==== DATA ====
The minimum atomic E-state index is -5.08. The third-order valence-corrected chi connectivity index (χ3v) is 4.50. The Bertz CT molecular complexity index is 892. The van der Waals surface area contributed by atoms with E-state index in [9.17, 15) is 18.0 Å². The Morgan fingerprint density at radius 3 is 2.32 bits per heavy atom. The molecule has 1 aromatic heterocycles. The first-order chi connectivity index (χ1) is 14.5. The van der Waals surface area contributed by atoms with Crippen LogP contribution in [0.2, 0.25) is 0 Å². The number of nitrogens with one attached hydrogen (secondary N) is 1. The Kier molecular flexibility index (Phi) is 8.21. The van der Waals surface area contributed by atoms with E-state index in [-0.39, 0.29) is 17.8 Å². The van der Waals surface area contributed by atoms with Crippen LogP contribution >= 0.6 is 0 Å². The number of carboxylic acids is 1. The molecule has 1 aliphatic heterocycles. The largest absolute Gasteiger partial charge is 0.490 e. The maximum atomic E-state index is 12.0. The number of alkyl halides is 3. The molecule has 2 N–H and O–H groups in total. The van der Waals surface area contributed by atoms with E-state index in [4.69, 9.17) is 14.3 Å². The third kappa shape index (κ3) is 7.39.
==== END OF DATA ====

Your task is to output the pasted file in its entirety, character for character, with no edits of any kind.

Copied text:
The minimum atomic E-state index is -5.08. The third-order valence-corrected chi connectivity index (χ3v) is 4.50. The Bertz CT molecular complexity index is 892. The van der Waals surface area contributed by atoms with E-state index in [9.17, 15) is 18.0 Å². The Morgan fingerprint density at radius 3 is 2.32 bits per heavy atom. The molecule has 1 aromatic heterocycles. The first-order chi connectivity index (χ1) is 14.5. The van der Waals surface area contributed by atoms with Crippen LogP contribution in [0.2, 0.25) is 0 Å². The number of nitrogens with one attached hydrogen (secondary N) is 1. The Kier molecular flexibility index (Phi) is 8.21. The van der Waals surface area contributed by atoms with E-state index in [-0.39, 0.29) is 17.8 Å². The van der Waals surface area contributed by atoms with Crippen LogP contribution >= 0.6 is 0 Å². The number of carboxylic acids is 1. The molecule has 1 aliphatic heterocycles. The largest absolute Gasteiger partial charge is 0.490 e. The maximum atomic E-state index is 12.0. The number of alkyl halides is 3. The molecule has 2 N–H and O–H groups in total. The van der Waals surface area contributed by atoms with E-state index in [4.69, 9.17) is 14.3 Å². The third kappa shape index (κ3) is 7.39.